You need not be an Ironman to have a strong and sharp brain.
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Did you know the most popular New Year's resolution year after year is to exercise more? While that's a valiant goal, more is not always better—especially if you set such a lofty goal that you can't stick with it … and subsequently feel like a failure and quit trying.

But you might not need to focus on going from 0 to 100 to benefit your body and your brain. Lightly active adults reduced their risk for dementia by a sizable 20% after a 3½ year follow-up compared to their inactive peers, according to a study published December 16 in the journal JAMA Network Open.

This echoes the findings of a study released earlier this year that found walking just three times per week could reduce dementia risk and builds on 2019 research that suggested 10 minutes of moderate-intensity exercise per day could protect against cognitive decline. So, what exactly does light physical activity look like? According to this study, it's as light as walking at a slow or leisurely pace.

There's no cure (yet) for dementia and its most common type, Alzheimer's disease. So doctors are hustling to determine which lifestyle habits may reduce the risk or at least delay the onset of dementia.

For this study, a team of Korean researchers tapped into medical records in the Korean National Health Insurance Service database for 62,286 participants who were 65 or older and who had not yet received a dementia diagnosis. The individuals were about 60% women and 40% men, with an average age of 73. Each person recorded his or her physical activity including frequency, intensity and duration of exercise via a self-reported questionnaire. After 3½ years, on average, the researchers followed up and found that 6% of the participants had developed dementia.

Using these reports, the researchers split the group into levels: inactive, insufficiently active, active and highly active. In terms of dementia risk, after accounting for age, sex and other diseases, they found:

  • Inactive participants were the baseline
  • Insufficiently active participants were at 10% lower risk for dementia
  • Active participants were at 20% lower risk for dementia
  • Highly active participants were at 28% lower risk for dementia

That means even a little bit can go a long way in terms of exercise's bang for your brain buck. (Btw, those activity levels are based on one recommendation for ideal physical activity level: 500 to 999 metabolic equivalent task minutes (or MET minutes) per week. For more on what MET minutes are, check out our piece about whether it's better to sleep in or exercise when you're tired.)

Moving from sedentary to just some "light-intensity physical activity is associated with metabolism, and this vascular, cellular and metabolic change by light-intensity physical activity could be beneficial in reducing dementia risk," Boyoung Joung, M.D., a professor of internal medicine at Yonsei University College of Medicine in Seoul, Republic of Korea, and the study's corresponding author tells Medical News Today.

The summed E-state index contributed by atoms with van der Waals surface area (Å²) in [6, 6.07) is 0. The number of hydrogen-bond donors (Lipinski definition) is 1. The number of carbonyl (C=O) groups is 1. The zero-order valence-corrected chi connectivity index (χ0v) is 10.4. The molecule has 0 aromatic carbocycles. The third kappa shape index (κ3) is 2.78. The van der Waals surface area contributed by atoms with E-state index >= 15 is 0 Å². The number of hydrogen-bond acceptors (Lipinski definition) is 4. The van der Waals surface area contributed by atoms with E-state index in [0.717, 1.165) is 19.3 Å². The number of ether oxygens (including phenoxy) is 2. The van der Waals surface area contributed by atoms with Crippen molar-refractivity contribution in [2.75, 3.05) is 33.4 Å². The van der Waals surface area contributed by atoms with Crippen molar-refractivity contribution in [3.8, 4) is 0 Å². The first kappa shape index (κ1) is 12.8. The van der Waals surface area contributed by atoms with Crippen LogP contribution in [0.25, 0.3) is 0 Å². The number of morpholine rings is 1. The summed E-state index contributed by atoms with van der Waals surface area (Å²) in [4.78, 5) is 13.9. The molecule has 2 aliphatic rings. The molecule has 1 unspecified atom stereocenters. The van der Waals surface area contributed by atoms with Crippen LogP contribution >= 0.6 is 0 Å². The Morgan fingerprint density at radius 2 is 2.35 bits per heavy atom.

That said, this study cannot prove any causal link. In other words, are people who are likely to develop dementia naturally less active because they're already experiencing some mild symptoms? Or could other factors be at play and the exercise rates just be a coincidence—or misreported, since these were questionnaires that could be fibbed on?

"The idea that physical activity reduces the risk of dementia is entirely plausible, and these findings add to a growing body of evidence supporting this idea," John Gallacher, Ph.D., director of Dementias Platform UK at Oxford University, tells Medical News Today. "The problem is reverse causation—that is, that people with dementia exercise less. This study goes some way to addressing this by looking at incident events and dropping subjects with incident dementia in the first 2 years of follow-up."

Physical activity could trigger metabolism changes, improve overall chronic disease risk factors, slow cell aging and promote brain plasticity, though, so it's possible this could be a causal relationship. More research is needed, though.

"All these arguments apart, the balance of risk is that exercise is good for you, and a little goes a long way," Gallacher adds.

Health experts believe that more than 1 in 3 dementia cases can be prevented through lifestyle modifications and, in the future, researchers hope to dedicate time to longer-range studies with more breakouts in terms of exercise styles, time and beyond.

For now, it's still wise to lace up those shoes and sneak in a walk, bike ride, dance session or yoga routine with a goal of working up to 150 minutes of moderate-intensity or 75 minutes of vigorous-intensity exercise per week, per World Health Organization guidelines.